An evolving project
Having engaged with representatives of the community and other stakeholders, the project has grown to embrace more than just a sculpture. Anticipated funding from Arts Council England in 2015 did not materialise. The team was faced with two options – either to drop the idea and walk away or accept the challenging advice of professional consultants who said, “It needs to be more than just a sculpture”.
It was decided to accept the challenge.
The inspiration for the project has not changed – it is to raise awareness of the importance of oysters – in particular The European Native Oyster, known locally as the Fal Oyster, with its rich heritage and living in the Fal Estuary.
It was suggested that other possible locations should not be ruled out. The Banjo, on Discovery Quay, would work for the sculpture alone but now, the advice given was to create a comprehensive World-class Oyster-themed Experience, complete with educational activities and facilities for growing young oysters, later transferred to suitable coastal water sites to create ‘reefs’, providing habitat for other species whilst fighting pollution.
A small team worked between 2013 and 2016 to develop the project. Key stakeholders have helped create complementary educational programmes – some of which have run during the development period, some of which will run during the building of the project and some beyond its completion. Cornwall College Students from the Camborne Campus helped create a 1/8th scale model of the proposed sculpture, which was presented for public consultation at The 2013 Oyster Festival before being displayed for 18 months by The National Maritime Museum Cornwall. In April 2016 it ‘came home’ to Cornwall College to be put on display in the foyer of The Marine School, Falmouth.
On-going programmes of activity would be managed by a suitable charitable trust.
- To develop and execute a viable ‘Awareness Educational Programme’ based around skills employed in the making of the project and its ongoing operation
- To liaise with educational and other establishments, e.g. the National Maritime Museum Cornwall, The Falmouth Art Gallery, Cornwall College, University of Falmouth, the Oyster Fishing Community and World Oyster Society in the development of relevant educational initiatives across different age ranges, aimed at raising awareness of the marine environment and Ostrea Edulis, the native oyster – in particular, The Protected Designation of Origin, ‘Fal Oyster’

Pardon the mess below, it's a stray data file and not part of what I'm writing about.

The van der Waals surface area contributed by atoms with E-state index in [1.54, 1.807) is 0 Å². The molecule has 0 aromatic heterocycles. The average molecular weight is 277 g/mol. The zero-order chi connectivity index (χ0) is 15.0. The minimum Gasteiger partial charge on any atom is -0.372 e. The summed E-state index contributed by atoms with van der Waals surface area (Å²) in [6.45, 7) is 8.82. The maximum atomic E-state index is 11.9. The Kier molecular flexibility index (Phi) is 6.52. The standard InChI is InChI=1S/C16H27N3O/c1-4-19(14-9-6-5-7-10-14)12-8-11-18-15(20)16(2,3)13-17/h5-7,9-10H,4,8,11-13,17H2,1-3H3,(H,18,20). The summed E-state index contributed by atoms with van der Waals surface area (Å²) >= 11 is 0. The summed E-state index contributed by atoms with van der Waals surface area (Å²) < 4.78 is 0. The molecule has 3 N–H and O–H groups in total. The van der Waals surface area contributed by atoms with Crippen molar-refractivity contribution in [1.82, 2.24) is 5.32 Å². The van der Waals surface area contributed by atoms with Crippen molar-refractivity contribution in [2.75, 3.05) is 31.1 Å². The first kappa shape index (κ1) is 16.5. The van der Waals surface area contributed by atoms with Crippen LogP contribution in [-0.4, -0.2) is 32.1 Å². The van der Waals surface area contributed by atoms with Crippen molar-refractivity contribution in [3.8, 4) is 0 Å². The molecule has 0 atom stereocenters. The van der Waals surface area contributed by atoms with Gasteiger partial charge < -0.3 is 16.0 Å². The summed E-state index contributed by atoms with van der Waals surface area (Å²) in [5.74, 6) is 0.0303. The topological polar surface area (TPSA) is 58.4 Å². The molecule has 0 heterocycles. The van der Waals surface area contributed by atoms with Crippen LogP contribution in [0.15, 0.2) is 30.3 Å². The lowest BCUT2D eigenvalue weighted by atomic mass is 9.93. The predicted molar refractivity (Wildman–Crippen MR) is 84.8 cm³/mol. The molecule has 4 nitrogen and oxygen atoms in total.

- Educational workshops specific to The Oyster project as a focal point:
- Showcasing to visitors the real Cornwall marine environment, including the influence of tides etc
- Showing how art and engineering can work together in collaboration for the public good
- Bringing together groups from within the county and beyond, to learn specifically about oysters – the part they play creating and maintaining a healthy marine habitat
- Helping support, promote and participate in the Falmouth Oyster Festival
- Establish an oyster hatchery project for educational and research purposes
Local schools, Cornwall College, Falmouth Marine School, The University of Falmouth, The National Maritime Museum Cornwall, Falmouth Festivals, Falmouth Art Gallery, Holifield Farm Project, Marine Engineers, Visit Cornwall, The Duchy of Cornwall Oyster Farm, The World Oyster Society and many retail businesses are set to benefit from the focus this project will bring to the area.
A growing awareness of the environmental contribution to be made by oysters, has opened the way for Falmouth, UK to become an internationally recognised centre for oyster research. In New York Harbour, USA, a ground-breaking project is underway to introduce one billion oysters over a 20 year period. The project is exposing young people and urban communities to the importance of this small creature’s environmental contribution as well as its reputation as a high-nutrient food source. Discussion is underway for a version of that project to be replicated in the UK by Falmouth Marine School.
A Cornish Icon
The Ostrea Edulis, European Native Flat Oyster, is an iconic part of Cornish culture with its epicentre in the historic harbour town of Falmouth.
For many years, fishing, including related maritime activities and traditional skills, has experienced a decline. Local communities have seen their livelihood disappear and their proud heritage diluted by the rise of a leisure-driven economy.
The native oyster, a crucial keystone species, a marine mollusc that few ever see living in the wild, will be brought to prominence by the arrival of this iconic facility, presenting opportunities for raising the profile of the oyster’s community heritage.
The Fal Oyster is a standard bearer for sustainable fishing. As a source of nutrient-rich food, the oyster also has the ability to filter and clean tidal waters adversely affected by human activity, particularly in large natural harbours and estuaries around the world. This heralds an exciting new opportunity for Falmouth to deliver international impact.
During initial project research in 2012, oyster shells shown on this page were given to Andrew Nicholls by a Fal Oysterman as inspiration for design of the sculpture.